{PODCAST} In-Ear Insights: Dealing With Failed Analytics Projects

In this week’s In-Ear Insights, Katie and Chris discuss what to do with an analytics or data science project goes off the rails. How soon should you call a marketing analytics project a failure? What do you do once it’s clear a data research project isn’t going to meet its goals or produce anything useful? What’s the best strategy for averting such failures in the future? Listen in for what just happened to a bunch of social media data for a research project, and what the next steps would be in this case study.


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{PODCAST} In-Ear Insights: Dealing With Failed Analytics Projects

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Machine-Generated Transcript

What follows is an AI-generated transcript. The transcript may contain errors and is not a substitute for listening to the episode.

Christopher Penn 0:02
In this week’s in In-Ear Insights, sometimes things go sideways, sometimes things don’t work out the way we expected them to.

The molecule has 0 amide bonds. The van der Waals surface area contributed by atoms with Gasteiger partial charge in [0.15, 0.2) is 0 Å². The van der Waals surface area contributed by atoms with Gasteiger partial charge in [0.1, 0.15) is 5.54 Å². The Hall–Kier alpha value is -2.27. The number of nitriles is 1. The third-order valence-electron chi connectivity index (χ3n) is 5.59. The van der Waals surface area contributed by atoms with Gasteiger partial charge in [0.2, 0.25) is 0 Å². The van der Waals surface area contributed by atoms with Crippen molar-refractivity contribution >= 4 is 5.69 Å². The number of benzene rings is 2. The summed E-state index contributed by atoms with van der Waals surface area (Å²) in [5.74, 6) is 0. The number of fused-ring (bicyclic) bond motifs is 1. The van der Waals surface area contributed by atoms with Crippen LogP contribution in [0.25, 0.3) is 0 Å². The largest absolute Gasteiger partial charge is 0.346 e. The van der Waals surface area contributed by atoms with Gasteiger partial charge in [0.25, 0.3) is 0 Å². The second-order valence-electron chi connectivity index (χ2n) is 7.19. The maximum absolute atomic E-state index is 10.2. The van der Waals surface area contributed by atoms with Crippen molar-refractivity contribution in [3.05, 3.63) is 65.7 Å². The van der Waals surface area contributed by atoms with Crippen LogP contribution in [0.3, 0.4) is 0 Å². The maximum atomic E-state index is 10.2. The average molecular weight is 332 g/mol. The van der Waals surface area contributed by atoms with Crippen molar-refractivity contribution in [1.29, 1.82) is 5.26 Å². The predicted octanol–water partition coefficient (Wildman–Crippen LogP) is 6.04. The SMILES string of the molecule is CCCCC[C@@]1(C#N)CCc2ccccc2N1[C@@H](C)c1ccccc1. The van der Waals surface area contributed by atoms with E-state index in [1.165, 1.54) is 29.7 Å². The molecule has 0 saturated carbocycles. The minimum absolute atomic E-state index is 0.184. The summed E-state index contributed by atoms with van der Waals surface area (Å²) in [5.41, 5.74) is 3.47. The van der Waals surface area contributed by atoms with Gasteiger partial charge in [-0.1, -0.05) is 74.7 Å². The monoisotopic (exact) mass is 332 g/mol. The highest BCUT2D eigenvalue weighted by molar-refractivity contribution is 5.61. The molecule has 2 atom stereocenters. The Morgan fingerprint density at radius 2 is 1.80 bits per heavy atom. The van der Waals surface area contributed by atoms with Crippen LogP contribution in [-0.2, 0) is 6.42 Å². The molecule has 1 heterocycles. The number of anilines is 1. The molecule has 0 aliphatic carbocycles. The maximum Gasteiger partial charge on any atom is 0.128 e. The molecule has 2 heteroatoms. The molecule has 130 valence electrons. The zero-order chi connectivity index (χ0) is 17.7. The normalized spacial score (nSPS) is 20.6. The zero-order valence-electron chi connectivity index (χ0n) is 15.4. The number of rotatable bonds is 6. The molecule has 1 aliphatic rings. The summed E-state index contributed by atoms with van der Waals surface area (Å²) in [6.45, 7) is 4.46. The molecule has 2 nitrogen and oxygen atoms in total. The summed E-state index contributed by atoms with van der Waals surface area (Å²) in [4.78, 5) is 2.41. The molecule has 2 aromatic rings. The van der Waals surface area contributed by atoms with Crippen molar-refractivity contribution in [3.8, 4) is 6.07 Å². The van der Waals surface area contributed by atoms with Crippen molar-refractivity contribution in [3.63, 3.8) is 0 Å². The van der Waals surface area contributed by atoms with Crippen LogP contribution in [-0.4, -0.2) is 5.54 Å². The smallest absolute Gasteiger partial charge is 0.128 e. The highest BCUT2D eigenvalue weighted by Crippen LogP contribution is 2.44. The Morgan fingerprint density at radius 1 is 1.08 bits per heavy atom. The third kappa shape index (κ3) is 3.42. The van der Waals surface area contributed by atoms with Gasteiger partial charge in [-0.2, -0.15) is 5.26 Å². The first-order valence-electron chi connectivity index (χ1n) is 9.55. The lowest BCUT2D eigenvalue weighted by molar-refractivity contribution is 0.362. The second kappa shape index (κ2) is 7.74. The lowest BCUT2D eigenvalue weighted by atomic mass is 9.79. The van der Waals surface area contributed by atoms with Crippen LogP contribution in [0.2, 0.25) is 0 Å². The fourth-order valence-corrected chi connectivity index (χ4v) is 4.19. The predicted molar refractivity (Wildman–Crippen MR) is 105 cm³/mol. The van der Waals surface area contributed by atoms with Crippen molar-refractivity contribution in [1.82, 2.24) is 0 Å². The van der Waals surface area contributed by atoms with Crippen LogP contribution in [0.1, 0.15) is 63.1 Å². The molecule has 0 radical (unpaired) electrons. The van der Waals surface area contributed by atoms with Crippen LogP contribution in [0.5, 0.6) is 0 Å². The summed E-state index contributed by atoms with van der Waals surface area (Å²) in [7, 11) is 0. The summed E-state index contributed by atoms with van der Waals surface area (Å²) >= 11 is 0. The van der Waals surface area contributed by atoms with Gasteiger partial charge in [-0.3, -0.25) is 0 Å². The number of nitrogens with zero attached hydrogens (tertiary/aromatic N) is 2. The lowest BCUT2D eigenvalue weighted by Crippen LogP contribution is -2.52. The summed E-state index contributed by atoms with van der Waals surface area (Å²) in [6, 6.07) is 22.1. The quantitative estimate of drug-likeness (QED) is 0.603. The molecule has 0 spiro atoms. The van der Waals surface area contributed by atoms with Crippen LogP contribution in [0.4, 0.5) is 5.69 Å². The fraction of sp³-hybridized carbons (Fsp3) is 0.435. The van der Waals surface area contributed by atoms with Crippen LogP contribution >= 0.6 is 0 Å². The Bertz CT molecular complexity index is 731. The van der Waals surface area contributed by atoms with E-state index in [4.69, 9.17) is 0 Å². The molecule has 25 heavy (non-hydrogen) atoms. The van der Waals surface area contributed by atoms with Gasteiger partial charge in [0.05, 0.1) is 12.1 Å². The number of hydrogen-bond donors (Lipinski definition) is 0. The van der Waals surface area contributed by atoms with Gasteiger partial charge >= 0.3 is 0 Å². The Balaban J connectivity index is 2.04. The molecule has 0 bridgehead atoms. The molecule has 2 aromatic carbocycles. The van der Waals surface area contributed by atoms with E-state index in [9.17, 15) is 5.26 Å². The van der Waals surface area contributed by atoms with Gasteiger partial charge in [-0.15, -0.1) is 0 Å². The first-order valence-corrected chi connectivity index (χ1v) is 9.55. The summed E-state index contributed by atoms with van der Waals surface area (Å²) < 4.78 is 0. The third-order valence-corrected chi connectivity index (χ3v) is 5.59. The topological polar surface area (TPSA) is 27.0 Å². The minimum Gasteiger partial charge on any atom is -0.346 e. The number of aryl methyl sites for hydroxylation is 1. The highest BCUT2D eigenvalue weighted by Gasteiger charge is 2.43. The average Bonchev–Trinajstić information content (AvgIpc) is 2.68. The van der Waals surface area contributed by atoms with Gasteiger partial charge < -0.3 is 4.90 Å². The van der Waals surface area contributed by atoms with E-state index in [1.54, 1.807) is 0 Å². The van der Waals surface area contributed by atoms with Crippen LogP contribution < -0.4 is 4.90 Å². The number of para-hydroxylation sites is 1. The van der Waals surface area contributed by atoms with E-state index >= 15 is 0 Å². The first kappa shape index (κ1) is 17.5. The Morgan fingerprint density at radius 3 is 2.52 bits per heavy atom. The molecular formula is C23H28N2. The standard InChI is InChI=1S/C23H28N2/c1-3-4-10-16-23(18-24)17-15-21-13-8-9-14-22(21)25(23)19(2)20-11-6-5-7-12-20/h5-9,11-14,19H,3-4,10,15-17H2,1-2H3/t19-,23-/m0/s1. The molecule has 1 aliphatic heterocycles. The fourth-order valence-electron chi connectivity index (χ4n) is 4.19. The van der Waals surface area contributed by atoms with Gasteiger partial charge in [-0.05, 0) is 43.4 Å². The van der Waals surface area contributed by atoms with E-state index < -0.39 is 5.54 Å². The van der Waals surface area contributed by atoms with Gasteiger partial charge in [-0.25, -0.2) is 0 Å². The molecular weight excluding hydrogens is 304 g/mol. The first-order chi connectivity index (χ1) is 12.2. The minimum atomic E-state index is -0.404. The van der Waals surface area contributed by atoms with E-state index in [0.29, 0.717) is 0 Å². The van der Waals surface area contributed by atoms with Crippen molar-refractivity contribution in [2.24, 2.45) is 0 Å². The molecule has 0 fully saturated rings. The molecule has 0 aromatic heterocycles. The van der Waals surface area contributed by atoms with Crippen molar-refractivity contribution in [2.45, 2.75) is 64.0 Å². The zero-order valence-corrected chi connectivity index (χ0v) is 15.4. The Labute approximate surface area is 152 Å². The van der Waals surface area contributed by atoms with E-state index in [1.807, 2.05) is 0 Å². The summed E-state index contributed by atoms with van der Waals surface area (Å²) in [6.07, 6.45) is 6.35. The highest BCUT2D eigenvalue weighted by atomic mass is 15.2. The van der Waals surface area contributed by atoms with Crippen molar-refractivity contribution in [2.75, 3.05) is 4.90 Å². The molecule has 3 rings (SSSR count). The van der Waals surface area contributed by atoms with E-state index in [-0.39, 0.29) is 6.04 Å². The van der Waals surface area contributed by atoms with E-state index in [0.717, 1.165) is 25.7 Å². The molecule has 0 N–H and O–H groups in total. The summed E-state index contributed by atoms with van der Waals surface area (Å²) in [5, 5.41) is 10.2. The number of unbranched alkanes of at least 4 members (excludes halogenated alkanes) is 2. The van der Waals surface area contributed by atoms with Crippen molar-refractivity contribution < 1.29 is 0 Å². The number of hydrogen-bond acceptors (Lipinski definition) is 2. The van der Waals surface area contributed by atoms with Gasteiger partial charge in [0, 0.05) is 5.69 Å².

I was working on a large data analysis of Reddit data last week.

And there’s a certain point where like, you know, what, not only is not yielding good results, it’s not yielding much of anything except junk.

And so the question I asked myself and the question I want to ask you, Katie is, at what point do we throw it all away? At what point should we be willing to say, you know what, we’re throwing good money after bad we’re throwing good time after bad.

Let’s candidate versus let’s try and salvage it.

How do you how do you balance it? How do you make that that judgment call when you’re running a project, particularly one that’s Uh, you know, a big investment where a lot of eyes are on what you’re doing.